It’s one of the great American rides – a scenic 15-mile stretch of highway that packs more punch than roads ten times as long. Skirting the edge of the Niagara River as it rushes from the Falls to its rendezvous with Lake Ontario, the Niagara Scenic Parkway makes for a delightful diversion of a couple hours or several days of exploration. If you’d like to leave the driving to someone else, climb aboard the new Discover Niagara Shuttle; it’s a free, hop on, hop off bus that stops at 17 sites along the Parkway.
Niagara Gorge Discovery Center. This is the perfect spot to get oriented and learn about the geology, ecology and history of the Falls and the surrounding region. It also serves as the trailhead for an easy hike on the Great Gorge Railway Trail that follows the route of a trolley line that once ran along the bottom of the gorge from Niagara Falls to Lewiston. Today, it’s the easiest way to descend into the canyon cut by the Niagara River over the last 10,000 years.
Niagara Falls Underground Railroad Heritage Center. Through multimedia displays, a recreation of the Cataract House Hotel dining room, historic artifacts, beautiful illustrations and a short film, the Heritage Center tells the true stories of the heroic Americans who fought for freedom and justice on the bluffs overlooking the Niagara Gorge.
Whirlpool State Park. A spectacular view of Devil’s Hole – a deep, bowl-shaped basin hundreds of feet below — is the appetizer here. The main course is the hike that takes you to the bottom of the gorge and along the class five rapids of the Niagara River. This is one of the region’s hiding-in-plain-sight gems, a chance to sit down alongside the roaring cataract and enjoy the natural Niagara that most visitors to the Falls overlook. A warning: this is a hike for the hale and hearty.
Devil’s Hole State Park. Devil’s Hole is adjacent to Whirlpool State Park and shares many of the same trails and views. If you’re up for a longer, more challenging hike along the roaring Niagara River descend to the gorge floor at Devil’s Hole, climb back up via the Whirlpool State Park stairs and return to your car along the gorge rim to complete the loop. Allow two hours.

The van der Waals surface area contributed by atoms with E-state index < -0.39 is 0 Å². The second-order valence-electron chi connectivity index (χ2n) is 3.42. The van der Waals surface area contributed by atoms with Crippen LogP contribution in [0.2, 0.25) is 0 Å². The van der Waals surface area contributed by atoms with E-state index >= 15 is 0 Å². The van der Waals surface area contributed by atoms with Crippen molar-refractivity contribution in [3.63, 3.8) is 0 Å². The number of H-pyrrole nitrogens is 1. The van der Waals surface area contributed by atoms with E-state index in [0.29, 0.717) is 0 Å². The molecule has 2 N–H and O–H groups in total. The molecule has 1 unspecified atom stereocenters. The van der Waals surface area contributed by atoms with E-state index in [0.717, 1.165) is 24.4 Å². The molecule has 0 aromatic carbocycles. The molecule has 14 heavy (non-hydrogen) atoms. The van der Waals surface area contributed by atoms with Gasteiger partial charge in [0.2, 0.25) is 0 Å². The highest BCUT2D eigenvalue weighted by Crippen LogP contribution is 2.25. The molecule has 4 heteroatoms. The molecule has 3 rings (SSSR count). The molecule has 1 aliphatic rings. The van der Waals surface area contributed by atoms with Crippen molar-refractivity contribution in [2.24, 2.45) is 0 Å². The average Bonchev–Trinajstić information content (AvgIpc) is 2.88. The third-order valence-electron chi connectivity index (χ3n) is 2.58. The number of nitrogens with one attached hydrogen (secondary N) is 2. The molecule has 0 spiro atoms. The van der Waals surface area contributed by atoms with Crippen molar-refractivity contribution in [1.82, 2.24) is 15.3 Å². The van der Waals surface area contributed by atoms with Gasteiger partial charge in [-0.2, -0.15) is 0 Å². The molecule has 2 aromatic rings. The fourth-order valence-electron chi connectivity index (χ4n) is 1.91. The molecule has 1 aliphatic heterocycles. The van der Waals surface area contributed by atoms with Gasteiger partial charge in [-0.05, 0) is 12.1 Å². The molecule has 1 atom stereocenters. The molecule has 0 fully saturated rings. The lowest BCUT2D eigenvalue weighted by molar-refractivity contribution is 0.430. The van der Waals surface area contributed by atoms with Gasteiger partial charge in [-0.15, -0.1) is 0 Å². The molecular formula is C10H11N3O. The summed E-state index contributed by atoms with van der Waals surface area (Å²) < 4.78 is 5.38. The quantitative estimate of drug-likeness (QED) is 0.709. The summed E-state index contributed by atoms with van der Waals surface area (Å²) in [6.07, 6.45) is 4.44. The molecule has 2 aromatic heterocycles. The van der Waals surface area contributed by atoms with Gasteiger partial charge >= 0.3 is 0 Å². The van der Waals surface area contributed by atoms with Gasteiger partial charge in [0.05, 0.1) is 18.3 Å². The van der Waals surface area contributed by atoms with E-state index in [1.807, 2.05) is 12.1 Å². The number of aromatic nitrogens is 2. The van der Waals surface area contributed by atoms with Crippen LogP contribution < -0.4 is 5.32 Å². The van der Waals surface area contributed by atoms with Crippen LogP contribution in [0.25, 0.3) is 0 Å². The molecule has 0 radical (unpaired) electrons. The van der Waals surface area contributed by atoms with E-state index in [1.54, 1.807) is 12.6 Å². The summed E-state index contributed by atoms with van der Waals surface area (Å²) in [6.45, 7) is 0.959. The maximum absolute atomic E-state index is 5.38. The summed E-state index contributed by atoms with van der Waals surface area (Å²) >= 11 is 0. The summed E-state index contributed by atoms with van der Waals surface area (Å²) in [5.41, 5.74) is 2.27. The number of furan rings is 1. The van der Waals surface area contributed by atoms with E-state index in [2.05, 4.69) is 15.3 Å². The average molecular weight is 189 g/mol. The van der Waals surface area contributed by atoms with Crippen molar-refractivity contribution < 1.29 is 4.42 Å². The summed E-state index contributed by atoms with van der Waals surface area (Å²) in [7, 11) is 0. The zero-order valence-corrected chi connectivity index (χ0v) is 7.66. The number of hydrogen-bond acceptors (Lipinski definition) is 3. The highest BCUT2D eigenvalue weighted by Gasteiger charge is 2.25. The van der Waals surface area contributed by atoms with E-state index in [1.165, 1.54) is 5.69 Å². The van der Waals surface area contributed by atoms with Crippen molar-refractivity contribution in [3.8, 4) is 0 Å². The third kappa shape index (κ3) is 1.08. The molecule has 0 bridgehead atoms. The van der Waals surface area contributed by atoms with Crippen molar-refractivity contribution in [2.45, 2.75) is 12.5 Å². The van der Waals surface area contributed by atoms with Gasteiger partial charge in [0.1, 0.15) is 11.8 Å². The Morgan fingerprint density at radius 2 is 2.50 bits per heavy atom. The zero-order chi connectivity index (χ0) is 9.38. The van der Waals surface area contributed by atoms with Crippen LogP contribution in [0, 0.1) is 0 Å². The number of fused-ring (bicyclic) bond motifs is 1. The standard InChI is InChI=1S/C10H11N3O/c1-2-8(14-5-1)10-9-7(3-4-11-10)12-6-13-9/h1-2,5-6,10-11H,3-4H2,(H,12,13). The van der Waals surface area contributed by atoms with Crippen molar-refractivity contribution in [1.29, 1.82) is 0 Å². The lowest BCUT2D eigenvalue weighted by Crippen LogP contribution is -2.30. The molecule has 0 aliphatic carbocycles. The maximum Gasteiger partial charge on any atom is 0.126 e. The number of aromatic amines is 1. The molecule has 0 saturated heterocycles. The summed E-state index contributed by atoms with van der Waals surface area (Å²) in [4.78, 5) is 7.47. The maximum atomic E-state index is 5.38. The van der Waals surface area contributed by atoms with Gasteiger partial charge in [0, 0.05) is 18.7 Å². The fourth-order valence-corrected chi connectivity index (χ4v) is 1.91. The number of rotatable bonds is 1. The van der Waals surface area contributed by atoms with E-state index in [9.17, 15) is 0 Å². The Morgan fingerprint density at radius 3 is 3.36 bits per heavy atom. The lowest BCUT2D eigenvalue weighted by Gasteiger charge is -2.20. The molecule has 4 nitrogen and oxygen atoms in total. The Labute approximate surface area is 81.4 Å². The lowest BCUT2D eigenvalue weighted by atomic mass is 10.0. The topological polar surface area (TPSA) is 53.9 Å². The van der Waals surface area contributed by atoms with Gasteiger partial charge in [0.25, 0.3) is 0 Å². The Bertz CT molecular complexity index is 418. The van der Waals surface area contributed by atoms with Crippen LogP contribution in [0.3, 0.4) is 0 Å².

Niagara Power Vista. Science can be fun. Education can be engaging. These are the lessons you’ll drive away with after a stop at the recently renovated Niagara Power Vista. Operated by the New York Power Authority, the Power Vista is an interactive experience that tells the story of the harnessing of hydroelectricity – a story that’s more dramatic than you might think – in a family-friendly way. Parking and admission are FREE!
Lewiston. Stop at this charming village dating from 1818 for lunch, dinner or a snack. For lunch, try Water Street Landing. On a fine summer day, there’s no better place to take in the views of the lower Niagara River. (The Freedom Crossing Monument is nearby and worth a small detour). At dinnertime, try Carmelo’s, an upscale Italian restaurant that’s long been considered one of the region’s finest. For a treat, the go-to stop is Hibbard’s, a classic roadside stand that’s been serving to-die-for frozen custard since 1939.
Artpark. This is a great place for a picnic, surrounded by stunning views and playful public art. But if your timing is right, the best reason to stop at this New York State Park devoted to the arts is a concert, performance or festival. Artpark hosts dozens of special events each season, ranging from the fantastically whimsical Fairy House Festival to more mainstream concerts by the likes of Vampire Weekend, Trombone Shorty and the B-52s.
Stella Niagara Preserve. With 29 acres and more than a quarter mile of shoreline, the Stella Niagara Preserve is a place of natural serenity and the largest privately-owned, undeveloped tract of land along the Niagara River. Acquired by the Western New York Land Conservancy in 2015, the property is being returned to its natural condition and provides walking trails, fishing access and a place to put a kayak into the slower moving waters of the lower Niagara River.
Fort Niagara State Park. Located at the confluence of the Niagara River and Lake Ontario, Fort Niagara State Park preserves and interprets the history that happened here and helped determine the fate of the North American continent. You’ll find living history exhibits, reenactors, musket demonstrations, and the historic quarters where French, British and American soldiers lived and worked from the 18th to the 20th centuries. The French and Indian War Encampment held every July is one of the highlights of the Fort’s annual calendar.
– Ed Healy